Topic: Katikati in 1881 by Ellen McCormack

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Katikati events in 1881. Compiled by Katikati Historian Ellen McCormack (2017).

Looking strange? see an archived version here

2 January 1881

The ‘Lady Jocelyn’ arrived with settlers for Te Puke [and some for Katikati too, including two cadets for Athenree.]


8 January 1881 - B.O.P. Times.


  • President:  George Vesey Stewart. Esq. J.P.
  • Treasurer:  John Killen Esq.
  • Secretary:  Frederick Arthur Purvis, Esq.

Managing Committee:

  • Captain Hugh Stewart.
  • Rev. Walter Johnston.
  • Thomas J. Mulvany. Esq.
  • George Hunter. Esq.
  • --------Geissler. Esq.
  • James Boyd. Esq.
  • Andrew Wilson. Esq.

Copies of these rules may be obtained, and members enrolled at the store of Messrs  Gilbert and Co, or at the office of Mr. F.A.Purvis; secretary,Wharf Street, Tauranga.

Annual  Subscription…… 5 shillings

[Rules and regulations numbering 1-12 followed.]


22 January 1881 B.O.P.Times.

Our wharf so long talked about is still a thing of the future. Something should be done in this direction before the autumn comes on again, or it will be as bad as last winter, when we had to wade through mire and water to reach the steamer.


22 January 1881 B.O.P. Times.

There are now nine empty houses in Katikati to let, and several of the settlers would let a room or two to any person wishing to come up and look round Katikati.

Should any of the late arrivals wish to come and look round they will find plenty of accommodation in the shape of houses, and be able to see what has been done in five years, and gain experience that may be useful by and bye at Te Puke

Katikati, January 18, 1881.


25 January 1881 B.O.P.Times.

A gentleman in Katikati sometime ago proposed to establish a chicory manufactory  in case a sufficient number of persons would agree to plant half an acre of chicory each. We are not aware that more than one or two land owners have had enterprise enough to embark in this line and hence the proposed new industry is likely to come to nothing.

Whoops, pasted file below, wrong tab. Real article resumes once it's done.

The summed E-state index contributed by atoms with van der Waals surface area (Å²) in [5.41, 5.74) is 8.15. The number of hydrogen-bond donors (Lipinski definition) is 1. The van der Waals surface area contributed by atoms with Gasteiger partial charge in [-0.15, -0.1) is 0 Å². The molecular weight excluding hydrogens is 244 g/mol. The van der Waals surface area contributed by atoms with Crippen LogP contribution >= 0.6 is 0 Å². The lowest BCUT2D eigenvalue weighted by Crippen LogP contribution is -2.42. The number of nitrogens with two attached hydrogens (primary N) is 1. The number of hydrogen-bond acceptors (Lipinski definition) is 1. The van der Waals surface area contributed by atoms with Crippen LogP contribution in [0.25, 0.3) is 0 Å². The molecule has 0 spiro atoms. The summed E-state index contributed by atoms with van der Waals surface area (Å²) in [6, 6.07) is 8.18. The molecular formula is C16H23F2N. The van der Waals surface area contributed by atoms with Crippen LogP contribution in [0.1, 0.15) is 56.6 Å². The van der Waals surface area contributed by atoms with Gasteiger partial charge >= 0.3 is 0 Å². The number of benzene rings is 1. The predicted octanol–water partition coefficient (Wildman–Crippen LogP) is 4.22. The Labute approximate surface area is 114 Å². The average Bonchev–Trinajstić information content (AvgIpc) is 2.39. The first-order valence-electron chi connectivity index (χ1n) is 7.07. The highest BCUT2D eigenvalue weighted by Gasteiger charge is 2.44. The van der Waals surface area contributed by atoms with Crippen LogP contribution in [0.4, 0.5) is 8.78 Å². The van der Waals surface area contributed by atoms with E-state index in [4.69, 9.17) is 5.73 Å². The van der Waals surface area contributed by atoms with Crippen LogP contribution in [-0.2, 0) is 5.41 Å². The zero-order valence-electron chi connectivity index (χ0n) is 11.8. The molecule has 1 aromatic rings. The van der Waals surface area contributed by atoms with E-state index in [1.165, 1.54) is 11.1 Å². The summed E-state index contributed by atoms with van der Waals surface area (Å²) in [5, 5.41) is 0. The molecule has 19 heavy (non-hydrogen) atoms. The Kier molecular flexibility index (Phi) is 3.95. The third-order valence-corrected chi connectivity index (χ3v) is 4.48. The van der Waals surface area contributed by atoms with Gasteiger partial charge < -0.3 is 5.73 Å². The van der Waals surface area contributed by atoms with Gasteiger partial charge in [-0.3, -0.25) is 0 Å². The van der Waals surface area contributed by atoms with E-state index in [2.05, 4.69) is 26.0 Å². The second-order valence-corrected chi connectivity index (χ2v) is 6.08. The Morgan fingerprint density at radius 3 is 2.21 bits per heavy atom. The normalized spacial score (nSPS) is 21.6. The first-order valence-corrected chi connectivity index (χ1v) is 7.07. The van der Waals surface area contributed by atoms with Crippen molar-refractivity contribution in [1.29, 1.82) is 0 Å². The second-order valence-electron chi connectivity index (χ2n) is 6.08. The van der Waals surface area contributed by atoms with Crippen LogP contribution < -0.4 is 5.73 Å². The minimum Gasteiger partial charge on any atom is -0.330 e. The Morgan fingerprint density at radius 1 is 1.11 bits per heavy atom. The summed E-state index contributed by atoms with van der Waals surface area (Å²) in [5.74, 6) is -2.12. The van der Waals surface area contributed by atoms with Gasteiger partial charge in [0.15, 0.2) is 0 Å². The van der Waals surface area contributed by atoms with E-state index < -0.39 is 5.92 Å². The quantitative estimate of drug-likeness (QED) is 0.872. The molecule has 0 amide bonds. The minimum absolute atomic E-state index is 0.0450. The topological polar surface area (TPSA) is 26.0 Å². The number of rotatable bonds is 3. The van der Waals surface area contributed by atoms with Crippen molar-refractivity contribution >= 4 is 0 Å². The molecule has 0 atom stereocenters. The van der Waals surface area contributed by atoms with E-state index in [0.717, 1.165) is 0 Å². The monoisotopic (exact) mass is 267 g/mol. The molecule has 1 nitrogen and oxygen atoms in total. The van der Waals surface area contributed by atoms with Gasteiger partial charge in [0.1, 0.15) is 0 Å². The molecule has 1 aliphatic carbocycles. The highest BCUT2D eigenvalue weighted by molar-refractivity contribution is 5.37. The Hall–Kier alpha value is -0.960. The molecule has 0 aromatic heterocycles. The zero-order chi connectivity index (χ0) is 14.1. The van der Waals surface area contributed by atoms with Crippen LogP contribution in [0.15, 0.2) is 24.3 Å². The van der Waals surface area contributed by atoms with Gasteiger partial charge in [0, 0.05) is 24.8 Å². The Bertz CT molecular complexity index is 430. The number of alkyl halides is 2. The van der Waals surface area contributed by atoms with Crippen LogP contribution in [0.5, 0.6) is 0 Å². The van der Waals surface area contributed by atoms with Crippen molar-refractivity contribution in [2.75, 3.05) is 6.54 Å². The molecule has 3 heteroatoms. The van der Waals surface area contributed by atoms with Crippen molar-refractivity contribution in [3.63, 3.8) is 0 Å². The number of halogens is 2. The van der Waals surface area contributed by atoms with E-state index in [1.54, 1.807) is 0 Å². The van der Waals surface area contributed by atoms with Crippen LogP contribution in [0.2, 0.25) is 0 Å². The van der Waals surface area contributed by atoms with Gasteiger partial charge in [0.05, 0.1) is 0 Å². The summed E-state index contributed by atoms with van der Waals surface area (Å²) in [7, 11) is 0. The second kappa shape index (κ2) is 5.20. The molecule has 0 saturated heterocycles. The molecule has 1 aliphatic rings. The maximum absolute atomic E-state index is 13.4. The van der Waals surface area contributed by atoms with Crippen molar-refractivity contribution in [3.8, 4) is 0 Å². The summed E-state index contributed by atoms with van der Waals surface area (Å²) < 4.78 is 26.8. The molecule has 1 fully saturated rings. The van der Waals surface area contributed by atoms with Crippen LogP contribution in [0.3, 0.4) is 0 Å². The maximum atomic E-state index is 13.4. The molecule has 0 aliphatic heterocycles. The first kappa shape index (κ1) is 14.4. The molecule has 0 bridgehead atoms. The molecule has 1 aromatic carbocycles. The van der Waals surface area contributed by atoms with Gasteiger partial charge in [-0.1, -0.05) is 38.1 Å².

We are informed however that chicory grows well on the east Coast, and its cultivation on a large scale would very probably prove remunerative. Some experiments that have been made in cultivating this plant have proved fairly successful.


12 February 1881 B.O.P.Times.

It is an old saying; we have often to go from home to hear the news of what is going on about us.

The North Otago Times says ‘Mr. Vesey Stewart of Tauranga intends making a systematic effort to establish the vine-growing industry in the Poverty Bay District.’


15 February 1881 B.O.P.Times.

To those who remember Katikati in 1875, there is indeed a change. Now, twice a week the carts from the two stores go round the whole block.

Mr. Somerville will next week make a photographing tour here, and, we know will receive considerable patronage. His charges are very moderate.


15 February 1881 B.O.P.Times.

Bee-culture is receiving favour here. Mr. Andrew Wilson and Mrs. Arthur Stuart are especially turning their attention in that direction. The white clover, and the flower of theNew Zealandflax seem especially patronised by these emblems of industry.


11 April 1881 B.O.P.Times.

We have been much pleased with seeing a really good crop of sorghum grown on the farm of Mr. Trimble. It quite bears out all that has recently been written in its favour, as the very best winter food for cattle. The need for judicious and frequent hoeing is very remarkable. Where, in one or two spots Mr. Trimble has neglected to do so, there is hardly any growth whatever.